[FOCUS ON] Project CLAM: Cross-Layer Fault Analysis for Microprocessor Architectures

By Vincent Beroulle (LCIS), Paolo Maistri (TIMA), Marie-Laure Potet (Verimag)

This project is part of the axis Cyber Physical System (CPS) of the Persyval labex and is funded by this labex (“Equipe Action Persycal”). This project associates 3 Labex Persyval laboratories, LCIS, TIMA and Verimag, with complementary specialties and experiences.

Securing the software components (e.g., microprocessors and microcontrollers) intended for the IoT market, as well as for critical Cyber Physical Systems, requires, on the one hand, analyzing their vulnerabilities and, on the other hand, defining hardware and software countermeasures at the most appropriate cost.

The increasing complexity of the microprocessor architectures and the applications they run means that the typical software fault models (such as instruction skips, instruction replacements) used to analyze the vulnerability of their code are no longer sufficient to express the diversity of faulty behaviors in modern architectures. Indeed, microarchitecture designers have progressively added many complex hardware blocks (for example, pipeline, cache memory, branch prediction, speculative execution, specialized blocks) in order to optimize program executions. At the same time, fault injection techniques (such as ElectroMagnetic or Laser attacks, voltage or clock glitch injections) are constantly progressing. Today, these techniques allow multiple injections both multi-temporal and multi-spatial to achieve attacker objectives.

Challenge 1: studying the modeling of complex physical attack effects

Against these fault injection attacks, hardware (HW) designers and software (SW) developers must implement countermeasures to detect or mask the complex physical effects of the injected faults. The project CLAM aims at developing a complete methodology to extract from a given microprocessor or microcontroller physical targets some new, accurate and highly representative, hardware (RTL) and software fault models.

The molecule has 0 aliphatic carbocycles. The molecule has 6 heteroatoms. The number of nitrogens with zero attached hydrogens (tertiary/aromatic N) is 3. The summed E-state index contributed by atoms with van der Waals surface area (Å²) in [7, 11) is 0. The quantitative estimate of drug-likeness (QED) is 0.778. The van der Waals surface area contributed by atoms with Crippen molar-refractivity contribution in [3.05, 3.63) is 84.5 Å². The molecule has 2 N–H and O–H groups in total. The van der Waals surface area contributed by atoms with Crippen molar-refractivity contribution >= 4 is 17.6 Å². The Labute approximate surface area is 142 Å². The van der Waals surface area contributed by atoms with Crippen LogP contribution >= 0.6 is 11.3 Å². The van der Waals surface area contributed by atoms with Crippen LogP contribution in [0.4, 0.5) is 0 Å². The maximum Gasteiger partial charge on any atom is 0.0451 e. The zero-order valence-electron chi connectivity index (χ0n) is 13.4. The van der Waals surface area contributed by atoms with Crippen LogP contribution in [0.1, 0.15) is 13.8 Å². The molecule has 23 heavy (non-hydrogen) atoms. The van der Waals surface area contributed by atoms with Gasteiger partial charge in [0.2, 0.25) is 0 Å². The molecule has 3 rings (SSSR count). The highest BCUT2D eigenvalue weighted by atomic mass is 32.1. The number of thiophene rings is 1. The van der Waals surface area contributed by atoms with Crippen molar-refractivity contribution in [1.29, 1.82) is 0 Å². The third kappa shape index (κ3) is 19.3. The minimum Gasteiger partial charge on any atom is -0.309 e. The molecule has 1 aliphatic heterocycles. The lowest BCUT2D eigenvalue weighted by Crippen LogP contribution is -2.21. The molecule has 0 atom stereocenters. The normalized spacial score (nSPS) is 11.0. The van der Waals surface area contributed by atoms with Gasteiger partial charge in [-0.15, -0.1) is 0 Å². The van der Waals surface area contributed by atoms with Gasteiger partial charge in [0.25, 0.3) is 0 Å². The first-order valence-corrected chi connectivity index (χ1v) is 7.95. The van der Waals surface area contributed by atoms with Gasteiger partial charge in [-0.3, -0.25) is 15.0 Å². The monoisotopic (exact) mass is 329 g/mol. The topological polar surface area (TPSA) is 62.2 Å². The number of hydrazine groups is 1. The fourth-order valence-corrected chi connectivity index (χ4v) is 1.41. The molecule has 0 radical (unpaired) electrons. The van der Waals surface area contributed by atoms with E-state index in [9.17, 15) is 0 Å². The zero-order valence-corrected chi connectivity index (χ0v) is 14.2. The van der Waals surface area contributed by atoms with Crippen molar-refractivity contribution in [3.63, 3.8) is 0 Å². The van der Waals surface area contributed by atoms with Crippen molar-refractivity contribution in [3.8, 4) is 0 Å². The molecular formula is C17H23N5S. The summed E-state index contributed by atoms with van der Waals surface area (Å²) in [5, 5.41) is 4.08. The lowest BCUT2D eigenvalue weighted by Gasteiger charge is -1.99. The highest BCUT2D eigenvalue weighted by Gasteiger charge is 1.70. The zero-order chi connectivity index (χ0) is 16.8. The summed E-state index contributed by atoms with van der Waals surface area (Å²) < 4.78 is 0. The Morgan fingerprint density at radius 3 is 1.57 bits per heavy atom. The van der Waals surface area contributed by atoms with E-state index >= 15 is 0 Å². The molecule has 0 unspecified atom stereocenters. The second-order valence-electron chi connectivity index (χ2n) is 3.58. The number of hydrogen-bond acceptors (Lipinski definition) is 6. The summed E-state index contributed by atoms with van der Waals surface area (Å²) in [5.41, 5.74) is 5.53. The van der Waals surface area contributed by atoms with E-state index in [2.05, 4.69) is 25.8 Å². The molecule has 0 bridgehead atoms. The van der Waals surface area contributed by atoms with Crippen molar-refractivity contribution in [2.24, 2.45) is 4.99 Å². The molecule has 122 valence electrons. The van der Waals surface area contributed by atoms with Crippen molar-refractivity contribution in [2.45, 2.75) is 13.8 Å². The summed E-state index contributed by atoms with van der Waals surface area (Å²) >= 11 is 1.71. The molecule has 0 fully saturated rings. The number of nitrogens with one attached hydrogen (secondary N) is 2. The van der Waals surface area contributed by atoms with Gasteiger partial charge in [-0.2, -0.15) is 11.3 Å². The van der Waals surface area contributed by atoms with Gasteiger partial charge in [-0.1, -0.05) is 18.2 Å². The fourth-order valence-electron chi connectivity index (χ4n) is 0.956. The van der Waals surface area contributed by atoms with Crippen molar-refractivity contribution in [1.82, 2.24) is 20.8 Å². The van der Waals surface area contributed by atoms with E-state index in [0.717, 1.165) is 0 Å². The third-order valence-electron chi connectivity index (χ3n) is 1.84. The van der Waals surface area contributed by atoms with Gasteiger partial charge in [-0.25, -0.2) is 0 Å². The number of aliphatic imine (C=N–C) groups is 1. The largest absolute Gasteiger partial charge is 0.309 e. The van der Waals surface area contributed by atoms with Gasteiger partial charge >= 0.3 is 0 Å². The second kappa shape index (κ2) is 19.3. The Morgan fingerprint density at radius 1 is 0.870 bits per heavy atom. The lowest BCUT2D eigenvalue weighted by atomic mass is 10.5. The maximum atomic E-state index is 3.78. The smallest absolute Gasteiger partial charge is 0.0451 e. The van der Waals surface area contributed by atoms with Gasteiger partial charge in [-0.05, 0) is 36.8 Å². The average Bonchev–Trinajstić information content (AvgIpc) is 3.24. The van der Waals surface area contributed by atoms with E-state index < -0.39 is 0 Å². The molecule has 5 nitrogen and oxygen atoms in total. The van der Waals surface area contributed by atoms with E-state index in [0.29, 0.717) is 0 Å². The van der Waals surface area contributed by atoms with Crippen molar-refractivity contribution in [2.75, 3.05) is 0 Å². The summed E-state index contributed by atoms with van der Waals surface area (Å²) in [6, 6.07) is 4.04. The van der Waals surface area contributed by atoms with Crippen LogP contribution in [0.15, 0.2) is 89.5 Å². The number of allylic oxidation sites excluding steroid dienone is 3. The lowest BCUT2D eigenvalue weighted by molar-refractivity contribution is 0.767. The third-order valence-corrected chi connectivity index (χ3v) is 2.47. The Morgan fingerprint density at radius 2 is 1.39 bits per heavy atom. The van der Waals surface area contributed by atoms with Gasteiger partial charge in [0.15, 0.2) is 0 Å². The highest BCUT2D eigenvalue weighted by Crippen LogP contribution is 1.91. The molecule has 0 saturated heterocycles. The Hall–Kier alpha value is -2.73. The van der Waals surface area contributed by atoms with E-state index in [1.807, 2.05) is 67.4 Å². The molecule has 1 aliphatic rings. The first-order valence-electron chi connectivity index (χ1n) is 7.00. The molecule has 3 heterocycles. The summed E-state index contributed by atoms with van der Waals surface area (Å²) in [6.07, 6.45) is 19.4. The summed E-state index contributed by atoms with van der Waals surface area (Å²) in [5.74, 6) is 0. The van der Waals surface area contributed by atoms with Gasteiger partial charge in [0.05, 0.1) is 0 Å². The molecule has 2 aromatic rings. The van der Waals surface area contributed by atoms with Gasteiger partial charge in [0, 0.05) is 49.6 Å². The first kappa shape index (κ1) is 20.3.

Challenge 2: helping to evaluate, design and combine adapted countermeasures

Countermeasures can be implemented at the hardware level (e.g., duplication of memory elements, error correcting codes, isolation mechanisms) or at the software level (e.g., duplication of instructions or algorithms, insertion of security tests, signature verification). Designing robust implementations raises several open problems: how to really evaluate the efficiency of countermeasures, how to compare them and how to combine at the best these hardware and software countermeasures?
The project CLAM will propose some solutions to automatically insert fair cost hardware or software fault countermeasures and detection mechanisms adapted to these fault models.

Challenge 3: automatic tools for taking into account spatial and temporal multi-faults.

The state of the art in terms of attack is nowadays multi-fault attacks (spatial or temporal). That makes physical attacks a very powerful attack vector, in particular because countermeasures can also be attacked. Multi-fault attacks introduce a very combinatorial reasoning for developers, designers and evaluators and cannot be taken into account without tools helping them.
The project CLAM will study how the already existing tools developed by the 3 laboratories involved in the project could be combined and extended to support the proposed methodology. In addition to the analysis of single fault attacks, the analysis of multiple fault attacks will be targeted.
Published on October 14, 2020